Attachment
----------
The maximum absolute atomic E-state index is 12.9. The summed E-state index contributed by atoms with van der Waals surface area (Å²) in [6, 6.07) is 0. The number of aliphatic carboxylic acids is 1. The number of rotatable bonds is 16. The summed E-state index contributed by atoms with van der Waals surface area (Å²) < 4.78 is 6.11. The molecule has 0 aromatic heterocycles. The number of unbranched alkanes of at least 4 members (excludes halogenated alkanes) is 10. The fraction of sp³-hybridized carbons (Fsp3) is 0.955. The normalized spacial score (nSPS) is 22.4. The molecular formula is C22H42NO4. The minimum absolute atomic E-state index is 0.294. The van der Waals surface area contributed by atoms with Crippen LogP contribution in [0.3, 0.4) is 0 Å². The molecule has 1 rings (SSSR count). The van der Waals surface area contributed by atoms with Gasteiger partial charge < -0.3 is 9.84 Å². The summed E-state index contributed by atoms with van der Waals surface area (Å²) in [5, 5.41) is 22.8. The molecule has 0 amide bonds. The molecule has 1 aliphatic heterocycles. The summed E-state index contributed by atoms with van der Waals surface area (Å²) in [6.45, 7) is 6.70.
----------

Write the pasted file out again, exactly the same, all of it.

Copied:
The maximum absolute atomic E-state index is 12.9. The summed E-state index contributed by atoms with van der Waals surface area (Å²) in [6, 6.07) is 0. The number of aliphatic carboxylic acids is 1. The number of rotatable bonds is 16. The summed E-state index contributed by atoms with van der Waals surface area (Å²) < 4.78 is 6.11. The molecule has 0 aromatic heterocycles. The number of unbranched alkanes of at least 4 members (excludes halogenated alkanes) is 10. The fraction of sp³-hybridized carbons (Fsp3) is 0.955. The normalized spacial score (nSPS) is 22.4. The molecular formula is C22H42NO4. The minimum absolute atomic E-state index is 0.294. The van der Waals surface area contributed by atoms with Crippen LogP contribution in [0.3, 0.4) is 0 Å². The molecule has 1 rings (SSSR count). The van der Waals surface area contributed by atoms with Gasteiger partial charge < -0.3 is 9.84 Å². The summed E-state index contributed by atoms with van der Waals surface area (Å²) in [5, 5.41) is 22.8. The molecule has 0 amide bonds. The molecule has 1 aliphatic heterocycles. The summed E-state index contributed by atoms with van der Waals surface area (Å²) in [6.45, 7) is 6.70.